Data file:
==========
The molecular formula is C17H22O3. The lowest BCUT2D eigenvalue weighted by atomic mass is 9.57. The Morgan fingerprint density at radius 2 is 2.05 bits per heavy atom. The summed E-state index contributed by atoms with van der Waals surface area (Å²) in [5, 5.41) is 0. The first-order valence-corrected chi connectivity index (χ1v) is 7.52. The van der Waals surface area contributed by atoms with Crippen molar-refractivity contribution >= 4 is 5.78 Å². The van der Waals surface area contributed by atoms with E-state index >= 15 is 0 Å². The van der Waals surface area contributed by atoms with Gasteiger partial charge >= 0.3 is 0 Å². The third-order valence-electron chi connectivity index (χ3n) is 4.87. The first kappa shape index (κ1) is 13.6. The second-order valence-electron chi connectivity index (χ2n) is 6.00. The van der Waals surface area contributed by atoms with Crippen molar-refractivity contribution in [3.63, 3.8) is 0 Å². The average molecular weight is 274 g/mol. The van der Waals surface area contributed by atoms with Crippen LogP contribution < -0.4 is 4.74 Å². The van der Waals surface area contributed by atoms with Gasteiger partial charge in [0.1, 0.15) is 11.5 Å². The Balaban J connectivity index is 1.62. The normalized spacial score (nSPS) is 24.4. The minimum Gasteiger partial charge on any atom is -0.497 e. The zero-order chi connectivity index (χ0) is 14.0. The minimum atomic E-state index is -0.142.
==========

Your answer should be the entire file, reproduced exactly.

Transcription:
The molecular formula is C17H22O3. The lowest BCUT2D eigenvalue weighted by atomic mass is 9.57. The Morgan fingerprint density at radius 2 is 2.05 bits per heavy atom. The summed E-state index contributed by atoms with van der Waals surface area (Å²) in [5, 5.41) is 0. The first-order valence-corrected chi connectivity index (χ1v) is 7.52. The van der Waals surface area contributed by atoms with Crippen molar-refractivity contribution >= 4 is 5.78 Å². The van der Waals surface area contributed by atoms with E-state index >= 15 is 0 Å². The van der Waals surface area contributed by atoms with Gasteiger partial charge >= 0.3 is 0 Å². The third-order valence-electron chi connectivity index (χ3n) is 4.87. The first kappa shape index (κ1) is 13.6. The second-order valence-electron chi connectivity index (χ2n) is 6.00. The van der Waals surface area contributed by atoms with Crippen molar-refractivity contribution in [3.63, 3.8) is 0 Å². The average molecular weight is 274 g/mol. The van der Waals surface area contributed by atoms with Crippen LogP contribution < -0.4 is 4.74 Å². The van der Waals surface area contributed by atoms with Gasteiger partial charge in [0.1, 0.15) is 11.5 Å². The Balaban J connectivity index is 1.62. The normalized spacial score (nSPS) is 24.4. The minimum Gasteiger partial charge on any atom is -0.497 e. The zero-order chi connectivity index (χ0) is 14.0. The minimum atomic E-state index is -0.142.